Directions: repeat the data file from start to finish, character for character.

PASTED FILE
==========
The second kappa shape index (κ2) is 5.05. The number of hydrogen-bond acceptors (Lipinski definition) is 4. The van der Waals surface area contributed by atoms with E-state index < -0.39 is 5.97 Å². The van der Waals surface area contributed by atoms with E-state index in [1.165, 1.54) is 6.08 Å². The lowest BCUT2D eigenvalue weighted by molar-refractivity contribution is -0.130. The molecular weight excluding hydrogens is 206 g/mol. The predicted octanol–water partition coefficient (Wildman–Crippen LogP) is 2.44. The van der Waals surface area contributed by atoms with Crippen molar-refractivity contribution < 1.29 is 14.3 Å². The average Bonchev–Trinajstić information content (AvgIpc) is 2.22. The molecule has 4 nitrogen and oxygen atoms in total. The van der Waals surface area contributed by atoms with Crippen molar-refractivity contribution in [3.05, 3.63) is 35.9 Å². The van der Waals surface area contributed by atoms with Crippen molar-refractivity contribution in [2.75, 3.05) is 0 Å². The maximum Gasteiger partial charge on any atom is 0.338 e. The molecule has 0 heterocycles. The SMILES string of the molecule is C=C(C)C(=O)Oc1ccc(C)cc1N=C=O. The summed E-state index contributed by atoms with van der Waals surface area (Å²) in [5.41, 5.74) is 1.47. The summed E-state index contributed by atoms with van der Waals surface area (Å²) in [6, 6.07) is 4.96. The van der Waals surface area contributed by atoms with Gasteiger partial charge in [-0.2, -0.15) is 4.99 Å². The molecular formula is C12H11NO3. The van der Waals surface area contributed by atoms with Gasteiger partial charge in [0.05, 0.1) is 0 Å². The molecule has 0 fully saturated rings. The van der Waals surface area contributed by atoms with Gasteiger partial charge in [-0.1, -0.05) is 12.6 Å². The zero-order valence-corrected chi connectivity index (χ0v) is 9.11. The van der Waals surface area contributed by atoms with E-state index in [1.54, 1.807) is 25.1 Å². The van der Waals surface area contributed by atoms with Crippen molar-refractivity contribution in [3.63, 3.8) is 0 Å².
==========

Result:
The second kappa shape index (κ2) is 5.05. The number of hydrogen-bond acceptors (Lipinski definition) is 4. The van der Waals surface area contributed by atoms with E-state index < -0.39 is 5.97 Å². The van der Waals surface area contributed by atoms with E-state index in [1.165, 1.54) is 6.08 Å². The lowest BCUT2D eigenvalue weighted by molar-refractivity contribution is -0.130. The molecular weight excluding hydrogens is 206 g/mol. The predicted octanol–water partition coefficient (Wildman–Crippen LogP) is 2.44. The van der Waals surface area contributed by atoms with Crippen molar-refractivity contribution < 1.29 is 14.3 Å². The average Bonchev–Trinajstić information content (AvgIpc) is 2.22. The molecule has 4 nitrogen and oxygen atoms in total. The van der Waals surface area contributed by atoms with Crippen molar-refractivity contribution in [3.05, 3.63) is 35.9 Å². The van der Waals surface area contributed by atoms with Crippen molar-refractivity contribution in [2.75, 3.05) is 0 Å². The maximum Gasteiger partial charge on any atom is 0.338 e. The molecule has 0 heterocycles. The SMILES string of the molecule is C=C(C)C(=O)Oc1ccc(C)cc1N=C=O. The summed E-state index contributed by atoms with van der Waals surface area (Å²) in [5.41, 5.74) is 1.47. The summed E-state index contributed by atoms with van der Waals surface area (Å²) in [6, 6.07) is 4.96. The van der Waals surface area contributed by atoms with Gasteiger partial charge in [-0.2, -0.15) is 4.99 Å². The molecular formula is C12H11NO3. The van der Waals surface area contributed by atoms with Gasteiger partial charge in [0.05, 0.1) is 0 Å². The molecule has 0 fully saturated rings. The van der Waals surface area contributed by atoms with Gasteiger partial charge in [-0.1, -0.05) is 12.6 Å². The zero-order valence-corrected chi connectivity index (χ0v) is 9.11. The van der Waals surface area contributed by atoms with E-state index in [1.54, 1.807) is 25.1 Å². The van der Waals surface area contributed by atoms with Crippen molar-refractivity contribution in [3.63, 3.8) is 0 Å².